The Archdeacon visited, so all 6 parishes in our group joined for a service in one village church. It is in a village bisected by the Norwich to Yagnub road and, having parked at the village hall (where I’d dropped off my contribution towards lunch) I walked the half-mile to the church, glad that I had changed out of the frivolous shoes I’d worn earlier in the morning. Even so, I wished I was tall enough to be able to get away without high heels. It gave me the opportunity to notice how beautifully looked after all the houses and gardens are – I’d certainly let the side down if I lived there, as I don’t notice weeds until they actually trip me up or until I can’t hack my way through the undergrowth.
The church is really pretty too. It is usually kept locked, which is a pity as churches should be available to anyone who wants to visit them; understandable however, as it is set well back and not visible from the road. Either side of the archway between the nave and the chancel* are some really pretty wall paintings – frescos I suppose – with flowers, and angels above. In the chancel there are more lovely flower frescos on the window returns (I’m showing my ignorance of architectural terms here) and the wooden chancel ceiling is painted too. The church is beautifully cared for, with polished brass which you can see is always looked after; newly and occasionally cleaned items have a fleetingly different look to them, which you can recognise but not necessarily describe. Maybe I was in a particulary relaxedly mood-to-be-pleased, but I noticed that the altar cloth, too, was beautifully embroidered. The only things in the church I didn’t particularly care for were some of the Victorian (I think) stained glass windows, which I found rather too heavily colourful for the delicacy of the rest of the decoration, though some of them were attractive in themselves.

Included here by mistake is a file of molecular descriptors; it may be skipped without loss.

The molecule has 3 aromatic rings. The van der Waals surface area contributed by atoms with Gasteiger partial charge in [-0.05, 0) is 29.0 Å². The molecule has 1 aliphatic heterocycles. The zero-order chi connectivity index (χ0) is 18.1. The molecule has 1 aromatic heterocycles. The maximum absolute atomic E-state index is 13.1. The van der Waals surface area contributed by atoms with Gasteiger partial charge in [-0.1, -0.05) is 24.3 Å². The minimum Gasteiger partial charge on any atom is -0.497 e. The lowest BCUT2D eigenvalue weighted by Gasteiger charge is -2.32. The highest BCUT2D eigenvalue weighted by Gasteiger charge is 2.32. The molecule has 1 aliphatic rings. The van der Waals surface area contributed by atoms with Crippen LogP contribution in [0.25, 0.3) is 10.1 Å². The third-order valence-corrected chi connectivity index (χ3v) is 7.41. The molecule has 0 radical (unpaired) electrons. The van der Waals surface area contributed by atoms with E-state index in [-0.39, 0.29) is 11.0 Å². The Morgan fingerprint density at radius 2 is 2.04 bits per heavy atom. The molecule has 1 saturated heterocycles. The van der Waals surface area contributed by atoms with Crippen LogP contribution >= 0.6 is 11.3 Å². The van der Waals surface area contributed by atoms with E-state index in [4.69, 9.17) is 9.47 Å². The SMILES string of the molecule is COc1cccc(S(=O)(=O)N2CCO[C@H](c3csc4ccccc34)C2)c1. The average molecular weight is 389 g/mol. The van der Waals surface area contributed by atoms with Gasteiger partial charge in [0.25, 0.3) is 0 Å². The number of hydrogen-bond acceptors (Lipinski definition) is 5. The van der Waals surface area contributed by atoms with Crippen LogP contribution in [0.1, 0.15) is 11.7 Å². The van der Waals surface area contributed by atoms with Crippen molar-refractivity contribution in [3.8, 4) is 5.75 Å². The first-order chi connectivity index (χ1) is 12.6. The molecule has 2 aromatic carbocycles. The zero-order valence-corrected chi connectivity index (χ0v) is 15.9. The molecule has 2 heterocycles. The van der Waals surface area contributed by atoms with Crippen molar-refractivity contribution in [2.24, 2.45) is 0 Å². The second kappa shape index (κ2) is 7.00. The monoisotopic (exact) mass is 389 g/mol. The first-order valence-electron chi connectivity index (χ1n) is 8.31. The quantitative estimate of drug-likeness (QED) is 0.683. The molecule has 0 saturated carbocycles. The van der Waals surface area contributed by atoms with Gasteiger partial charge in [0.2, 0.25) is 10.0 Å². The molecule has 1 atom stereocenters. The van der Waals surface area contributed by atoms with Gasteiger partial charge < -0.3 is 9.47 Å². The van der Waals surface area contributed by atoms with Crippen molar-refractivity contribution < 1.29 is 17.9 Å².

I don’t know anything much about stained glass in churches, by the way, having simply three recognisable categories ‘old’ ‘Victorian’ and ‘modern’.
*Parts of a church – the nave is the body of the church, where the congregation sits, the chancel is the section where the choir and the minister sit and the sanctuary is the area around the altar. Churches always are built facing west to east, with the altar at the eastern end.
That’s about it really, except that the Sage has bought his birthday present and cheerily announced how much I will have paid for it. Oh good, now he has what he wants, or will come Saturday, as I have confiscated it until then. Unfortunately, it’s a metal detector, using which is, in my opinion but not his (obviously), one of the deadliest boring things in the world, so there is no danger of more togetherness in the Sage/Z household. I wanted to buy him some really nice tables and chairs for the garden, but I acknowledge that ‘giving’ something you really want yourself is not much of a gift. Maybe I’ll buy them for myself as an advance birthday present instead.